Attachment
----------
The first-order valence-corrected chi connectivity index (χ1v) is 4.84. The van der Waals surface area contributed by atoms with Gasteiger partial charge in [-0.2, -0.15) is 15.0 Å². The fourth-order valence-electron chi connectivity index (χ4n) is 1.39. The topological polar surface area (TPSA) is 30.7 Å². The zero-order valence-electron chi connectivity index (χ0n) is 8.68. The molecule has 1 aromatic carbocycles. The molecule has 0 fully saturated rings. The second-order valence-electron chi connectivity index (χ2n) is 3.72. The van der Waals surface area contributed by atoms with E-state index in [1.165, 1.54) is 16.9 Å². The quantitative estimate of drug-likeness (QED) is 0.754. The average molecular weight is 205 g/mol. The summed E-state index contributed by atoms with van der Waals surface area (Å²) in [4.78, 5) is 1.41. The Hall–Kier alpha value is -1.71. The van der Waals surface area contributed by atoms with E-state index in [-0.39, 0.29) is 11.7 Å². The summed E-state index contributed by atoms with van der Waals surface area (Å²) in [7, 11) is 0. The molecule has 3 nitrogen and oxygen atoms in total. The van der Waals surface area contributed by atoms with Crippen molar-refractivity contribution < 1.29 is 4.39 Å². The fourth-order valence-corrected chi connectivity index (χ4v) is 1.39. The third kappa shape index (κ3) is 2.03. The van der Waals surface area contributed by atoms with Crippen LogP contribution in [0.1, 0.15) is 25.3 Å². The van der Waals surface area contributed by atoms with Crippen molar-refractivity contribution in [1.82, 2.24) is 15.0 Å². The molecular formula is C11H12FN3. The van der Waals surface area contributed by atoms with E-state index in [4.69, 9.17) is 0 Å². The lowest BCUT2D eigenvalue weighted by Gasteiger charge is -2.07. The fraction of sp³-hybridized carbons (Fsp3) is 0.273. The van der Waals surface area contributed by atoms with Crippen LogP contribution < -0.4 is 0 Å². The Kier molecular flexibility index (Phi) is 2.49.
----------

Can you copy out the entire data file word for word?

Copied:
The first-order valence-corrected chi connectivity index (χ1v) is 4.84. The van der Waals surface area contributed by atoms with Gasteiger partial charge in [-0.2, -0.15) is 15.0 Å². The fourth-order valence-electron chi connectivity index (χ4n) is 1.39. The topological polar surface area (TPSA) is 30.7 Å². The zero-order valence-electron chi connectivity index (χ0n) is 8.68. The molecule has 1 aromatic carbocycles. The molecule has 0 fully saturated rings. The second-order valence-electron chi connectivity index (χ2n) is 3.72. The van der Waals surface area contributed by atoms with E-state index in [1.165, 1.54) is 16.9 Å². The quantitative estimate of drug-likeness (QED) is 0.754. The average molecular weight is 205 g/mol. The summed E-state index contributed by atoms with van der Waals surface area (Å²) in [4.78, 5) is 1.41. The Hall–Kier alpha value is -1.71. The van der Waals surface area contributed by atoms with E-state index in [-0.39, 0.29) is 11.7 Å². The summed E-state index contributed by atoms with van der Waals surface area (Å²) in [7, 11) is 0. The molecule has 3 nitrogen and oxygen atoms in total. The van der Waals surface area contributed by atoms with Crippen molar-refractivity contribution < 1.29 is 4.39 Å². The fourth-order valence-corrected chi connectivity index (χ4v) is 1.39. The third kappa shape index (κ3) is 2.03. The van der Waals surface area contributed by atoms with Crippen LogP contribution in [0.1, 0.15) is 25.3 Å². The van der Waals surface area contributed by atoms with Crippen molar-refractivity contribution in [1.82, 2.24) is 15.0 Å². The molecular formula is C11H12FN3. The van der Waals surface area contributed by atoms with E-state index in [4.69, 9.17) is 0 Å². The lowest BCUT2D eigenvalue weighted by Gasteiger charge is -2.07. The fraction of sp³-hybridized carbons (Fsp3) is 0.273. The van der Waals surface area contributed by atoms with Crippen LogP contribution < -0.4 is 0 Å². The Kier molecular flexibility index (Phi) is 2.49.